June 8, 2009 cameron

The Napoleon Bonaparte Podcast #53 – Alex Mikaberidze part 4

We’re very lucky to have Alexander Mikaberidze back to discuss a few more important Russian generals and the crossing of the Berezina.

 

 

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Comments (15)

  1. joshua gravens

    Mr. Markham and Mr. Reilly,
    At first I must admit that I have not quite Reached this episode, I just recently started listening to this podcast, but faithfully enjoy anywhere from 2-4 hours a day! It is really going to be disappointing when I join the ranks of those that must wait for the next show. I am 22 from Texas USA, I have an interest in Napoleon as I am related to the Bonaparte family. Thank you so much for your efforts and passions, as a result of hearing you guys i have purchased Napolepon for Dummies, Thank you Mr. Markham its a great work, I can almost actually hear you and Mr. Reilly discussing the Emperor as I read. I have also aquired Moscow 1812, and anticipate devouring it! Keep up the great work guys looking foward to catching up, but dreading it as well! Best of health! Long live the Emperor of the French! No one truly dies when a legacy is lost….

  2. John G

    Hi Cameron and David

    I have started re-listening to the podcasts and I have a question. When Napoleon went back to Corsica (to fight against the royalists?) during the French Revolution, what happened? Did he distinguish himself? Did anything remarkable happen? I think it would be interesting to know about this period of Napoleon’s life as it is at the earliest stages of his military career.

  3. Julian B.

    I seem to remember there being some controversy on the subject of Napoleon`s influence on Corsica, especially in terms of being French seeing as and -I am sure you have mentioned this in one episode or another- the French only claimed Corsica as part of France a few years before Napoleon`s birth and thus, through some slight slip in time, Napoleon becoming French and going on to what he was. Is there any truth there?

  4. Peter Laurent

    Dear Mr Mikaberidze,
    Ive just listened to all 4 of your episodes and I thought they were fantastic.I really hope you can do more with the guys. It defiantly more interesting to hear it from a Russian perspective. One thing iI found fascinating was when David asked why Russia did not agree to a Polish state.. and i believe you countered his question masterfully.(like so many)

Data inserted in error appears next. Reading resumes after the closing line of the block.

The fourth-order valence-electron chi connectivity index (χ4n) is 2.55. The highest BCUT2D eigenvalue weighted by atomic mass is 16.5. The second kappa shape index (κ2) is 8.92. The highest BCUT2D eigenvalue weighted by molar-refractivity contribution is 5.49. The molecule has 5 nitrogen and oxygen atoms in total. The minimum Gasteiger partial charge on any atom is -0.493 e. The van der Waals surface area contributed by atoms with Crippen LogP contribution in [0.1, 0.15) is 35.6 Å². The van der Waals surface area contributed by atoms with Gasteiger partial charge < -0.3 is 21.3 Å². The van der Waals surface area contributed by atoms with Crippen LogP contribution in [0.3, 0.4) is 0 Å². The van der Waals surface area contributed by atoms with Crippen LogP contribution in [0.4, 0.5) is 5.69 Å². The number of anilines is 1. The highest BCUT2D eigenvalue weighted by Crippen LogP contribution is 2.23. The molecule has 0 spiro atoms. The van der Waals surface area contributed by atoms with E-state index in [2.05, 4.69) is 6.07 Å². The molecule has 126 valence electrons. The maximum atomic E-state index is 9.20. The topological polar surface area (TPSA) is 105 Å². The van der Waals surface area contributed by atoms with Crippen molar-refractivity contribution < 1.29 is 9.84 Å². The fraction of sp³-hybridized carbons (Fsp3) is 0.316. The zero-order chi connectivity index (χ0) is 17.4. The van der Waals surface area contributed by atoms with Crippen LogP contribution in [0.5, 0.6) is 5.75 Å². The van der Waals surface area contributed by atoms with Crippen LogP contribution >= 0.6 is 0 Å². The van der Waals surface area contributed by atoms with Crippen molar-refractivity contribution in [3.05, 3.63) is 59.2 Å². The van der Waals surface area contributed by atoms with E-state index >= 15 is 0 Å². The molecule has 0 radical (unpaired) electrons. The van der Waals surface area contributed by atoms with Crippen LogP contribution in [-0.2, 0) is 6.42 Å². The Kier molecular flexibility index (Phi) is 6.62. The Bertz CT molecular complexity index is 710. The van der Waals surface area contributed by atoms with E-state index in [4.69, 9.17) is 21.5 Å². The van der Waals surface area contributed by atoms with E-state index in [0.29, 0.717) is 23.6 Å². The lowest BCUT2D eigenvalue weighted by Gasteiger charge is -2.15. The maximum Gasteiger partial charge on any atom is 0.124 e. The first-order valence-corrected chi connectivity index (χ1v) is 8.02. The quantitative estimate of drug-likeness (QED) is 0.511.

Peter

    (Ireland)

  5. Hey, guys,

    I just want to say that it has been awhile since we’ve done a show and that is my fault. I’ve just been swamped with work and travel: a week in Montreal, a week in Cabo, Mexico (yes, I know, not a lot of sympathy there!), a week in Chicago and Wisconsin, a week in Portugal coming up. But we will do another show soon, I promise, so please hang in there!

    David

  6. Julian B.

    I must say I’m glad you’ve been to Canada-if you’re around here sometime you might be interested in researching a person from the war of 1812 as a subject for the biography podcast…

    Not that I like war… But that one’s a personal favourite.

    Julian

  7. Paul Caspall

    Hey David, good to hear there’s a new Nap101 around the corner. In the meantime, I’m going back to the start…!

    Keep on taking your medicine!

    Cheers,
    Paul

  8. Abraham J.

    Cameron & David,

    I downloaded the entire Napoleon 101 podcast library, via iTunes, and I am glad that I did. I am student of Latin American history and I must say that I have a particular interest in a couple of podcasts that you did a while back (new to me since I’m playing catch up) on the Iberian Peninsula campaign. I am focusing on 19th century Latin America and while this is a bit of a tangent, I hope that if you touch upon this topic again, that you let the listeners know of the significant impact Napoleon’s invasion had on Latin America. Not only did the Portuguese royal family leave Lisbon and head for Rio de Janeiro, Brazil (this created a new “royal court in the Americas”) but also the fact that Spain’s colonies were left to fend for themselves, ultimately, and eventually, towards independence. While I am not giving Napoleon credit for Latin America’s independence, I will say that the Iberian campaign had indirect consequences on Spanish and Portuguese colonies in the Americas. In any case, I enjoy the podcast, keep up the good work, and I look forward to catching up and fueling a new found interest in Napoleon.

    Best wishes mates and keep taking your medicine,
    Abraham J.
    California, United States

  9. Andrew Maxim

    Hello David and Cameron, I have to tell you how much I love the podcast. I listened to all of the episodes once and found myself still wanting to learn more about Napoleon, so I started listening to the podcasts again, there is just so much information contained in each one that listening to them twice is proving not to be redundant. I was wondering if David could recommend a book on Napoleon that covers his whole life (one by Mr. Markham would be great if he has written one like that). I was also wondering about a forthcoming podcast on Julius Caesar, is that still a possibility? I sincerely hope so…thanks for all the great shows! Andy

  10. Maxamillion

    Is this podcast finished? There seems to be a few topics that have yet to be explored indepth. The Louisiana Purchase and the the Haitian Revolution would be intresting.

  11. kathleen

    Alex may I suggest you record your books in audio format? You speak English so well and it’s easier to comprehend Russian names and places when they’re spoken vs. trying to read them.

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